There's a secret forest boardwalk in Ontario
Scenic hiking trails are always great places to spend a little restorative time in nature, but there's something about forest boardwalks that just turns the dial up on the whole experience. They often feel like secret paths laid out just for you.
That's a feeling you might get at Sifton Bog, a conservation area in London, Ontario that features a nearly 400-metre boardwalk that cuts through a floating acid peat bog before opening onto a floating viewing area at Redmond's Pond.
This place was basically made for Instagram. It's almost impossible to take a bad photo here, as the burnt sienna walkway cuts through the lush green forest. Make a trip in the early morning and no matter what camera you use, you'll have some keepers.
From a geological standpoint, Sifton Bog is a fascinating area. The origins of peat here go back roughly 10,000 years when it started to form in low oxygen conditions following the retreat of glacial ice.
Another cool feature of the bog is the range of plants that grow here. As Ontario Trails explains, "since the bog is surrounded by woods with Carolinian affinities, one can experience in a 10 minute walk changes in vegetation that could normally take a journey of several hundred kilometres."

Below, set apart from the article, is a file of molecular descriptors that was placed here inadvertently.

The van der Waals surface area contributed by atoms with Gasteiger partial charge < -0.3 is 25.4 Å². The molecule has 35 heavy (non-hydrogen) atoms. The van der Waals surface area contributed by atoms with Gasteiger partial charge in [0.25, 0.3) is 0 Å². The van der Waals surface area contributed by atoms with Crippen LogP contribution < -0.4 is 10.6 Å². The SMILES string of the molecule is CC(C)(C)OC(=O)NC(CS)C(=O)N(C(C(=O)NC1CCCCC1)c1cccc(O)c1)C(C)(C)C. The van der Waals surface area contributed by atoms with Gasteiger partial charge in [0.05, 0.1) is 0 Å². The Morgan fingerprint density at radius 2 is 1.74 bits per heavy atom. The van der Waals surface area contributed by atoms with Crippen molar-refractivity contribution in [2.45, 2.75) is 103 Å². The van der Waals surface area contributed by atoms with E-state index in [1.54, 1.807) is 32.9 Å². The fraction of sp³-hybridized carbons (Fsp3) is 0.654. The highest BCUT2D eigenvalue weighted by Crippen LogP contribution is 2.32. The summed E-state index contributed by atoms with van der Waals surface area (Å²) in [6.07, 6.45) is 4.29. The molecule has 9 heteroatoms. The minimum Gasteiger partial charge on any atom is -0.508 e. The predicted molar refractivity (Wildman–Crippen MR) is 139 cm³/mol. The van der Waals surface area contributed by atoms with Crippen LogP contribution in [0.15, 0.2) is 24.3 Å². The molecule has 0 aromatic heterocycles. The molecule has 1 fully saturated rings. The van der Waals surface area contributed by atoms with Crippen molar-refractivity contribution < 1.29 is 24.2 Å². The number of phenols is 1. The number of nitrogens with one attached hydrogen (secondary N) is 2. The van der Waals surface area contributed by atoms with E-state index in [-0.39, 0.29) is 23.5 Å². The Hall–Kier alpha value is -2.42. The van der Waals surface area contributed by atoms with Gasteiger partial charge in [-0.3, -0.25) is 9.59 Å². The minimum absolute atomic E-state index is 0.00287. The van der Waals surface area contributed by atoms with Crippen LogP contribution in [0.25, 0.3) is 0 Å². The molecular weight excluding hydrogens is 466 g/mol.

There are a variety of other trails on the 40-hectare site as well, most of which wind through the mature forest and offer plenty of opportunities to view wildlife. You can easily spend a full afternoon exploring this unique landscape.
Admission to Sifton Bog is free. The main parking lot is found at 1210 Oxford St. West, which is actually within the city limits of London. Once you start walking toward the bog, however, you'll completely forget about the neighbouring urban area.
Josh Koopman. Written by Derek Flack.
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